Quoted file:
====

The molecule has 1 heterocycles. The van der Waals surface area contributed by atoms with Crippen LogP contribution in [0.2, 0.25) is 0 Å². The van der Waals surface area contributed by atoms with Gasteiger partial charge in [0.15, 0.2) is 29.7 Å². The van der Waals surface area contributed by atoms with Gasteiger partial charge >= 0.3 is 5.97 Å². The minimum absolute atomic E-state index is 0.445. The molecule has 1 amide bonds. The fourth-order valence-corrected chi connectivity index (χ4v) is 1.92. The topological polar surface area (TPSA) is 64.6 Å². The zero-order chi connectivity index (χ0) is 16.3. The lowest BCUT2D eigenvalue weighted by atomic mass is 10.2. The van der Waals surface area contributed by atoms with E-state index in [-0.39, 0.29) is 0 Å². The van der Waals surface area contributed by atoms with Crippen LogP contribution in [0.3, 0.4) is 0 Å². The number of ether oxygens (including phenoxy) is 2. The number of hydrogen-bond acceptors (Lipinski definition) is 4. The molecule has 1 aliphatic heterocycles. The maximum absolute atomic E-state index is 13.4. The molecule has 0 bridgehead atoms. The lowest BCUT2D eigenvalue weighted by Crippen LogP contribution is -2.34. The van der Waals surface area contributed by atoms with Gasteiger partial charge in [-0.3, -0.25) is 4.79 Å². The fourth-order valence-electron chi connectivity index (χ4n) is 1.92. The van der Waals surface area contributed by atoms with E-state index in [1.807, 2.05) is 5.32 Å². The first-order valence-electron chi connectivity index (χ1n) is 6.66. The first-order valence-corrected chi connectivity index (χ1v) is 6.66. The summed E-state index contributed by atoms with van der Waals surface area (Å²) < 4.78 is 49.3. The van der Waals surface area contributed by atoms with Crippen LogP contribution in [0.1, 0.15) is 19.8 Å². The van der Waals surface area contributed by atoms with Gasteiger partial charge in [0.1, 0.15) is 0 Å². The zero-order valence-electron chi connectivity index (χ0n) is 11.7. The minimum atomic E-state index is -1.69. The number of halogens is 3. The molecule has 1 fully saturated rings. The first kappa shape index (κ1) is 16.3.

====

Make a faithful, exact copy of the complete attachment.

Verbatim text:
The molecule has 1 heterocycles. The van der Waals surface area contributed by atoms with Crippen LogP contribution in [0.2, 0.25) is 0 Å². The van der Waals surface area contributed by atoms with Gasteiger partial charge in [0.15, 0.2) is 29.7 Å². The van der Waals surface area contributed by atoms with Gasteiger partial charge >= 0.3 is 5.97 Å². The minimum absolute atomic E-state index is 0.445. The molecule has 1 amide bonds. The fourth-order valence-corrected chi connectivity index (χ4v) is 1.92. The topological polar surface area (TPSA) is 64.6 Å². The zero-order chi connectivity index (χ0) is 16.3. The lowest BCUT2D eigenvalue weighted by atomic mass is 10.2. The van der Waals surface area contributed by atoms with E-state index in [-0.39, 0.29) is 0 Å². The van der Waals surface area contributed by atoms with Crippen LogP contribution in [0.3, 0.4) is 0 Å². The number of ether oxygens (including phenoxy) is 2. The number of hydrogen-bond acceptors (Lipinski definition) is 4. The molecule has 1 aliphatic heterocycles. The maximum absolute atomic E-state index is 13.4. The molecule has 0 bridgehead atoms. The lowest BCUT2D eigenvalue weighted by Crippen LogP contribution is -2.34. The van der Waals surface area contributed by atoms with Gasteiger partial charge in [-0.3, -0.25) is 4.79 Å². The fourth-order valence-electron chi connectivity index (χ4n) is 1.92. The van der Waals surface area contributed by atoms with E-state index in [1.807, 2.05) is 5.32 Å². The first-order valence-electron chi connectivity index (χ1n) is 6.66. The first-order valence-corrected chi connectivity index (χ1v) is 6.66. The summed E-state index contributed by atoms with van der Waals surface area (Å²) < 4.78 is 49.3. The van der Waals surface area contributed by atoms with Crippen LogP contribution in [0.1, 0.15) is 19.8 Å². The van der Waals surface area contributed by atoms with Gasteiger partial charge in [0.1, 0.15) is 0 Å². The zero-order valence-electron chi connectivity index (χ0n) is 11.7. The minimum atomic E-state index is -1.69. The number of halogens is 3. The molecule has 1 fully saturated rings. The first kappa shape index (κ1) is 16.3.